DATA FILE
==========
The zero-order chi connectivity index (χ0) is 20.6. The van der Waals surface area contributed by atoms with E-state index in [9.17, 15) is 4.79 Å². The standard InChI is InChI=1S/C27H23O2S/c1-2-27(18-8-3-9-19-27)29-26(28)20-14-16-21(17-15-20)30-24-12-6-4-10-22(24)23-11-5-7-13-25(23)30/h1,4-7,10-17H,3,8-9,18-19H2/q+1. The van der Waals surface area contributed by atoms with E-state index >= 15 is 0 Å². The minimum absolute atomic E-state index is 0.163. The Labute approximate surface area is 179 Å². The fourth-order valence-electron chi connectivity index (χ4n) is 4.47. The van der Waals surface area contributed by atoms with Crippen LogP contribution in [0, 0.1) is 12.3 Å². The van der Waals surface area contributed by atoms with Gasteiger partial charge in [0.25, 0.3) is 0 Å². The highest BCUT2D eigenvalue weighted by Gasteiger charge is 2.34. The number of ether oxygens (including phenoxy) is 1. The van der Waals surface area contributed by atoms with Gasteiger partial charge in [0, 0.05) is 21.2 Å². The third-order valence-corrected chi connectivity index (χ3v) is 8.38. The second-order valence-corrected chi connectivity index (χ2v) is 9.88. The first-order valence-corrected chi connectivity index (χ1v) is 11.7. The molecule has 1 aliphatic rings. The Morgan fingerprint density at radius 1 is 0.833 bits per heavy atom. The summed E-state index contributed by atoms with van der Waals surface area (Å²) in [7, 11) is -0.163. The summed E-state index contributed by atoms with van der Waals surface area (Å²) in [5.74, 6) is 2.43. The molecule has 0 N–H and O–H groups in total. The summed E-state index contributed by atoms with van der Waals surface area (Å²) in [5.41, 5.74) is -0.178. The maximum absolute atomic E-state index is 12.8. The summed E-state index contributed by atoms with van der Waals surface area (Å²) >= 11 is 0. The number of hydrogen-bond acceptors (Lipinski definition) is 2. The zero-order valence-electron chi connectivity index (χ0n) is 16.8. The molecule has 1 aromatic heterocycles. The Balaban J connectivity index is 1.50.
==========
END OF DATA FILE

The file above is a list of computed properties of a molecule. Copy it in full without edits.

The zero-order chi connectivity index (χ0) is 20.6. The van der Waals surface area contributed by atoms with E-state index in [9.17, 15) is 4.79 Å². The standard InChI is InChI=1S/C27H23O2S/c1-2-27(18-8-3-9-19-27)29-26(28)20-14-16-21(17-15-20)30-24-12-6-4-10-22(24)23-11-5-7-13-25(23)30/h1,4-7,10-17H,3,8-9,18-19H2/q+1. The van der Waals surface area contributed by atoms with E-state index >= 15 is 0 Å². The minimum absolute atomic E-state index is 0.163. The Labute approximate surface area is 179 Å². The fourth-order valence-electron chi connectivity index (χ4n) is 4.47. The van der Waals surface area contributed by atoms with Crippen LogP contribution in [0, 0.1) is 12.3 Å². The van der Waals surface area contributed by atoms with Gasteiger partial charge in [0.25, 0.3) is 0 Å². The highest BCUT2D eigenvalue weighted by Gasteiger charge is 2.34. The number of ether oxygens (including phenoxy) is 1. The van der Waals surface area contributed by atoms with Gasteiger partial charge in [0, 0.05) is 21.2 Å². The third-order valence-corrected chi connectivity index (χ3v) is 8.38. The second-order valence-corrected chi connectivity index (χ2v) is 9.88. The first-order valence-corrected chi connectivity index (χ1v) is 11.7. The molecule has 1 aliphatic rings. The Morgan fingerprint density at radius 1 is 0.833 bits per heavy atom. The summed E-state index contributed by atoms with van der Waals surface area (Å²) in [7, 11) is -0.163. The summed E-state index contributed by atoms with van der Waals surface area (Å²) in [5.74, 6) is 2.43. The molecule has 0 N–H and O–H groups in total. The summed E-state index contributed by atoms with van der Waals surface area (Å²) in [5.41, 5.74) is -0.178. The maximum absolute atomic E-state index is 12.8. The summed E-state index contributed by atoms with van der Waals surface area (Å²) >= 11 is 0. The number of hydrogen-bond acceptors (Lipinski definition) is 2. The zero-order valence-electron chi connectivity index (χ0n) is 16.8. The molecule has 1 aromatic heterocycles. The Balaban J connectivity index is 1.50.